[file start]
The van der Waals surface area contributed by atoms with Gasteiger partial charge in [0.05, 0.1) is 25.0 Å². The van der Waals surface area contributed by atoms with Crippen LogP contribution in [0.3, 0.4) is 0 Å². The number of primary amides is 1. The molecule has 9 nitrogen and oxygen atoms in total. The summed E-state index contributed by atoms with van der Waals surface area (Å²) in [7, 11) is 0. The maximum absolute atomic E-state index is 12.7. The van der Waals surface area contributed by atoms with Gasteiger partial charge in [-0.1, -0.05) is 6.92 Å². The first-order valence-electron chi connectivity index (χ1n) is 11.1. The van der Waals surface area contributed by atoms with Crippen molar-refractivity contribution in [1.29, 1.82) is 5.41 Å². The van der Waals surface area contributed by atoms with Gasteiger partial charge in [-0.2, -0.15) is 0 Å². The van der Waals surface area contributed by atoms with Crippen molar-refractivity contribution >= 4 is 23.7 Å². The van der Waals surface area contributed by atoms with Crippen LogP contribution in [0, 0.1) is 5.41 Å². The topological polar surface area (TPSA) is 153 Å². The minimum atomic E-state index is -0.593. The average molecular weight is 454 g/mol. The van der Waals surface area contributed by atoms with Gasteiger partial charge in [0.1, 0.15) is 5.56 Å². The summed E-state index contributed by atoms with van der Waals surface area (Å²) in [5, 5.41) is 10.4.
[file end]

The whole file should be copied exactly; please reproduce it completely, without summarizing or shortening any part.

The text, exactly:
The van der Waals surface area contributed by atoms with Gasteiger partial charge in [0.05, 0.1) is 25.0 Å². The van der Waals surface area contributed by atoms with Crippen LogP contribution in [0.3, 0.4) is 0 Å². The number of primary amides is 1. The molecule has 9 nitrogen and oxygen atoms in total. The summed E-state index contributed by atoms with van der Waals surface area (Å²) in [7, 11) is 0. The maximum absolute atomic E-state index is 12.7. The van der Waals surface area contributed by atoms with Gasteiger partial charge in [-0.1, -0.05) is 6.92 Å². The first-order valence-electron chi connectivity index (χ1n) is 11.1. The van der Waals surface area contributed by atoms with Crippen molar-refractivity contribution in [1.29, 1.82) is 5.41 Å². The van der Waals surface area contributed by atoms with Gasteiger partial charge in [-0.2, -0.15) is 0 Å². The van der Waals surface area contributed by atoms with Crippen molar-refractivity contribution >= 4 is 23.7 Å². The van der Waals surface area contributed by atoms with Crippen LogP contribution in [0, 0.1) is 5.41 Å². The topological polar surface area (TPSA) is 153 Å². The minimum atomic E-state index is -0.593. The average molecular weight is 454 g/mol. The van der Waals surface area contributed by atoms with Gasteiger partial charge in [0.1, 0.15) is 5.56 Å². The summed E-state index contributed by atoms with van der Waals surface area (Å²) in [5, 5.41) is 10.4.